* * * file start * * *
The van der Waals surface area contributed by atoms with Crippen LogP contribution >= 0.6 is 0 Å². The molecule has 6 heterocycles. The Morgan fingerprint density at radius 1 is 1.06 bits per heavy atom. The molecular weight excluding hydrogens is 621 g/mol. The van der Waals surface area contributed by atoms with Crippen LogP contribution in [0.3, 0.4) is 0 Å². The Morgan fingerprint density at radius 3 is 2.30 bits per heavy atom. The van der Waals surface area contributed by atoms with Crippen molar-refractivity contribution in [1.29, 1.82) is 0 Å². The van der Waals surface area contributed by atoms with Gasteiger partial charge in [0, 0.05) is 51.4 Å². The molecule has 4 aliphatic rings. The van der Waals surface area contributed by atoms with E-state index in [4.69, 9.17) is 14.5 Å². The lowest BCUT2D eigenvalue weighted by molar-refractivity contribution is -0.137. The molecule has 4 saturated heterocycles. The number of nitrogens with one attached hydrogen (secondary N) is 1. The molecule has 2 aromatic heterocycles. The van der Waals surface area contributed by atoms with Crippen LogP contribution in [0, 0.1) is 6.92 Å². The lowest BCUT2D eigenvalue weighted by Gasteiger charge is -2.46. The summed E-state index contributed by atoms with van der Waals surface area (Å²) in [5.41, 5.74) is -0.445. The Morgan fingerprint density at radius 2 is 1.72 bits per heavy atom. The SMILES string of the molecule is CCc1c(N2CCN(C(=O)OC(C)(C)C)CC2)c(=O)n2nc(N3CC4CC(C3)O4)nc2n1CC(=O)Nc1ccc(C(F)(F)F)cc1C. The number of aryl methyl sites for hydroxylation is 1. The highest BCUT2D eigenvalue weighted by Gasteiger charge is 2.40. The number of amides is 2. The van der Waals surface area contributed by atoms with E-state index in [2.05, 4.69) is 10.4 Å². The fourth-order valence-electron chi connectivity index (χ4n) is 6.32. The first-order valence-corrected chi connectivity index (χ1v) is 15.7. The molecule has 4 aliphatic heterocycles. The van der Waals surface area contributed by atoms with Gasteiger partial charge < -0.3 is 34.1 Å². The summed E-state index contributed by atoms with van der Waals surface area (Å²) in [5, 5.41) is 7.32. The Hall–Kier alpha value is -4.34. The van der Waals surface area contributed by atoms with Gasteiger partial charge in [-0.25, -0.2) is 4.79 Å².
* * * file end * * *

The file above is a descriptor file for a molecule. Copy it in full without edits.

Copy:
The van der Waals surface area contributed by atoms with Crippen LogP contribution >= 0.6 is 0 Å². The molecule has 6 heterocycles. The Morgan fingerprint density at radius 1 is 1.06 bits per heavy atom. The molecular weight excluding hydrogens is 621 g/mol. The van der Waals surface area contributed by atoms with Crippen LogP contribution in [0.3, 0.4) is 0 Å². The Morgan fingerprint density at radius 3 is 2.30 bits per heavy atom. The van der Waals surface area contributed by atoms with Crippen molar-refractivity contribution in [1.29, 1.82) is 0 Å². The van der Waals surface area contributed by atoms with Gasteiger partial charge in [0, 0.05) is 51.4 Å². The molecule has 4 aliphatic rings. The van der Waals surface area contributed by atoms with E-state index in [4.69, 9.17) is 14.5 Å². The lowest BCUT2D eigenvalue weighted by molar-refractivity contribution is -0.137. The molecule has 4 saturated heterocycles. The number of nitrogens with one attached hydrogen (secondary N) is 1. The molecule has 2 aromatic heterocycles. The van der Waals surface area contributed by atoms with Crippen LogP contribution in [0, 0.1) is 6.92 Å². The lowest BCUT2D eigenvalue weighted by Gasteiger charge is -2.46. The summed E-state index contributed by atoms with van der Waals surface area (Å²) in [5.41, 5.74) is -0.445. The Morgan fingerprint density at radius 2 is 1.72 bits per heavy atom. The SMILES string of the molecule is CCc1c(N2CCN(C(=O)OC(C)(C)C)CC2)c(=O)n2nc(N3CC4CC(C3)O4)nc2n1CC(=O)Nc1ccc(C(F)(F)F)cc1C. The number of aryl methyl sites for hydroxylation is 1. The highest BCUT2D eigenvalue weighted by Gasteiger charge is 2.40. The number of amides is 2. The van der Waals surface area contributed by atoms with E-state index in [2.05, 4.69) is 10.4 Å². The fourth-order valence-electron chi connectivity index (χ4n) is 6.32. The first-order valence-corrected chi connectivity index (χ1v) is 15.7. The molecule has 4 aliphatic heterocycles. The van der Waals surface area contributed by atoms with Gasteiger partial charge < -0.3 is 34.1 Å². The summed E-state index contributed by atoms with van der Waals surface area (Å²) in [5, 5.41) is 7.32. The Hall–Kier alpha value is -4.34. The van der Waals surface area contributed by atoms with Gasteiger partial charge in [-0.25, -0.2) is 4.79 Å².